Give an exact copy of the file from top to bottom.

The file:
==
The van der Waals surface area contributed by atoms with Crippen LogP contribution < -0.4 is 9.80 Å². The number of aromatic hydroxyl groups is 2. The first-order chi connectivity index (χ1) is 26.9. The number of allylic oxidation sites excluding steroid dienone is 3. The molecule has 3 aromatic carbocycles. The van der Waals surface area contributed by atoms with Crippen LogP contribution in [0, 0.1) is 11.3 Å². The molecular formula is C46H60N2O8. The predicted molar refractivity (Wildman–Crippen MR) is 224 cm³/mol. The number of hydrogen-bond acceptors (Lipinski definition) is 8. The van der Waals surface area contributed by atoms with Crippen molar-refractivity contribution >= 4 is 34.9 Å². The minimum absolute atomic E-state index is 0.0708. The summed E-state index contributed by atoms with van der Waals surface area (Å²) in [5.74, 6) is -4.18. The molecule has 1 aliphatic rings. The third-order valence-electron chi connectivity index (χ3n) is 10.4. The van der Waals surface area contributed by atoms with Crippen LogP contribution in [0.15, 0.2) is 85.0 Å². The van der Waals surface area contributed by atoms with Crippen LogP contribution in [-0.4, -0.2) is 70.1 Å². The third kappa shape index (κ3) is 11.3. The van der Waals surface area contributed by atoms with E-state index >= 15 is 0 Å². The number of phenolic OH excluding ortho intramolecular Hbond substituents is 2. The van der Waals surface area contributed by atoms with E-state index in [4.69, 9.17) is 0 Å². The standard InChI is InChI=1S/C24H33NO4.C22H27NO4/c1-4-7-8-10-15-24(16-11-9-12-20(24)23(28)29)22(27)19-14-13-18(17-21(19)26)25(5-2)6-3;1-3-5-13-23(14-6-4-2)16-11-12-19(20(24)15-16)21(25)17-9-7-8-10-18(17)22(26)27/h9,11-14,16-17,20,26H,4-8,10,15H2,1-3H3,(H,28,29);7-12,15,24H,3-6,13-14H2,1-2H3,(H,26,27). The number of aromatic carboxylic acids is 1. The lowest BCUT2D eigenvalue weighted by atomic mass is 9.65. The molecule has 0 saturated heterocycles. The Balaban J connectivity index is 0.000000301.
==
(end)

The van der Waals surface area contributed by atoms with Crippen LogP contribution < -0.4 is 9.80 Å². The number of aromatic hydroxyl groups is 2. The first-order chi connectivity index (χ1) is 26.9. The number of allylic oxidation sites excluding steroid dienone is 3. The molecule has 3 aromatic carbocycles. The van der Waals surface area contributed by atoms with Crippen LogP contribution in [0, 0.1) is 11.3 Å². The molecular formula is C46H60N2O8. The predicted molar refractivity (Wildman–Crippen MR) is 224 cm³/mol. The number of hydrogen-bond acceptors (Lipinski definition) is 8. The van der Waals surface area contributed by atoms with Crippen molar-refractivity contribution >= 4 is 34.9 Å². The minimum absolute atomic E-state index is 0.0708. The summed E-state index contributed by atoms with van der Waals surface area (Å²) in [5.74, 6) is -4.18. The molecule has 1 aliphatic rings. The third-order valence-electron chi connectivity index (χ3n) is 10.4. The van der Waals surface area contributed by atoms with Crippen LogP contribution in [0.15, 0.2) is 85.0 Å². The van der Waals surface area contributed by atoms with Crippen LogP contribution in [-0.4, -0.2) is 70.1 Å². The third kappa shape index (κ3) is 11.3. The van der Waals surface area contributed by atoms with E-state index >= 15 is 0 Å². The number of phenolic OH excluding ortho intramolecular Hbond substituents is 2. The van der Waals surface area contributed by atoms with E-state index in [4.69, 9.17) is 0 Å². The standard InChI is InChI=1S/C24H33NO4.C22H27NO4/c1-4-7-8-10-15-24(16-11-9-12-20(24)23(28)29)22(27)19-14-13-18(17-21(19)26)25(5-2)6-3;1-3-5-13-23(14-6-4-2)16-11-12-19(20(24)15-16)21(25)17-9-7-8-10-18(17)22(26)27/h9,11-14,16-17,20,26H,4-8,10,15H2,1-3H3,(H,28,29);7-12,15,24H,3-6,13-14H2,1-2H3,(H,26,27). The number of aromatic carboxylic acids is 1. The lowest BCUT2D eigenvalue weighted by atomic mass is 9.65. The molecule has 0 saturated heterocycles. The Balaban J connectivity index is 0.000000301.